Money laundering: EU outlines new measures on bank registers, cross-border access
18 Apr 2018

The European Commission has outlined new measures aimed at providing law enforcement and judicial authorities with wider access to vital evidence and information in financial crime cases.

The rules provide for direct access to bank account information for law enforcement authorities and asset recovery offices, contained in national, centralised registries.

This will enable authorities to identify in which banks a suspect holds accounts, officials say.

Although bank registers are already established by the 4th and 5th EU Anti-Money Laundering Directives, the new proposal widens the access to law enforcement authorities, and also cross-border access, an EU spokesman told KYC360.

“The 5AMLD makes reference to competent authorities but without defining the term. It is up to Member States to decide which authorities to give access. The 5AMLD only obliges accesses for FIUs.

“The new proposal will oblige Member States to give access to law enforcement authorities and asset recovery offices. This does not mean that access to supervisors etc is excluded. This will remain possible under the 5AMLD at the discretion of Member States,” the spokesman explained.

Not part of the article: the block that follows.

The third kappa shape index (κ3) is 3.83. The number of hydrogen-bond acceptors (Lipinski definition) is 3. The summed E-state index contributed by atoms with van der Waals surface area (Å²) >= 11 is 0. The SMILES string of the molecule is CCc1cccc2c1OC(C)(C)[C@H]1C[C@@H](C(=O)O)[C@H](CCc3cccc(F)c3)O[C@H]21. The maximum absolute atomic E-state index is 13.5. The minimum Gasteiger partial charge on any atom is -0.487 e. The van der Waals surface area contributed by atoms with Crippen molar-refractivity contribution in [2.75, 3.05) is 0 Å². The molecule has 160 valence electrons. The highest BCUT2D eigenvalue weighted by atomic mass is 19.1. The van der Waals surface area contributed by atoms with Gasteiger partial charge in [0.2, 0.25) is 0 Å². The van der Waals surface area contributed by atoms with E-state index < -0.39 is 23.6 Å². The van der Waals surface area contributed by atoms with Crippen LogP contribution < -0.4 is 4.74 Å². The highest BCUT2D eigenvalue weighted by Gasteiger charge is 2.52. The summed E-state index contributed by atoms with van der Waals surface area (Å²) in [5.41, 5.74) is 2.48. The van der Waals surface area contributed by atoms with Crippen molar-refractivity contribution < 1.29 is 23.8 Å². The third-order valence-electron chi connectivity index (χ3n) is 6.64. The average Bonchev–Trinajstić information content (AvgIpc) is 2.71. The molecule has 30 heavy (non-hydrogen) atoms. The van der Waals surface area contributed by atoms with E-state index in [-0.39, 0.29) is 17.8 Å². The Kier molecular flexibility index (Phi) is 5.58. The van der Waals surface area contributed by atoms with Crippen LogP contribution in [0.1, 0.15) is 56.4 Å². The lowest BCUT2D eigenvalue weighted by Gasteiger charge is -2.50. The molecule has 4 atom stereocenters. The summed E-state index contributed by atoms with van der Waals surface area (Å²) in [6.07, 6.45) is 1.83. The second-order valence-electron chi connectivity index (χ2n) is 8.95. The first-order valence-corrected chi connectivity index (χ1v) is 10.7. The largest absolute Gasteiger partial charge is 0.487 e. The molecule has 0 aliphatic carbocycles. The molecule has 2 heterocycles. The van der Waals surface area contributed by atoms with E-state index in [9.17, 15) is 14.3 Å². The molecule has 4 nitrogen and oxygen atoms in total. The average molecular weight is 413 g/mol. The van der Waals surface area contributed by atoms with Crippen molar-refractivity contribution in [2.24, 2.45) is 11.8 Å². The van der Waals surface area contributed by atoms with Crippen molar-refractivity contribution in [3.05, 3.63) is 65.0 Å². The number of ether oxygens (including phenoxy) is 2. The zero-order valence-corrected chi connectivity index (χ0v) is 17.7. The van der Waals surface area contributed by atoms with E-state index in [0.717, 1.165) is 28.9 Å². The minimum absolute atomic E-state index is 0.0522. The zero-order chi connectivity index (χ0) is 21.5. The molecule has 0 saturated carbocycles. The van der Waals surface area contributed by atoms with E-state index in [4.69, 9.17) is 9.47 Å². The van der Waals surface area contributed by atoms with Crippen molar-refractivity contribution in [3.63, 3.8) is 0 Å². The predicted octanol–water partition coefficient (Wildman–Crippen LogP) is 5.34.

The proposals provide for “better cooperation” between national law enforcement authorities and the national financial intelligence unit (FIU) as well as between Member States, or cross-border access.

“This includes the possibility for law enforcement to request financial information or analysis from FIUs – including data on financial transactions, as well as the possibility for FIUs to request law enforcement information from their competent national authorities,” the EU explained.

The proposals follow on the EUI’s anti-terrorism package, announced in October 2017.

Commissioner for the Security Union Julian King said: “By giving law enforcement access to crucial pieces of financial information, we are closing another loophole being exploited by terrorists, and hitting them where it hurts – their finances.”

Read more:

Q and A : Understanding the new EU measures on bank registers, cross-border access

EU Sixth Anti-Money Laundering Directive (6AMLD) – Expert analysis of new EU measures

EU Fifth Anti-Money Laundering Directive: Can banks handle it?

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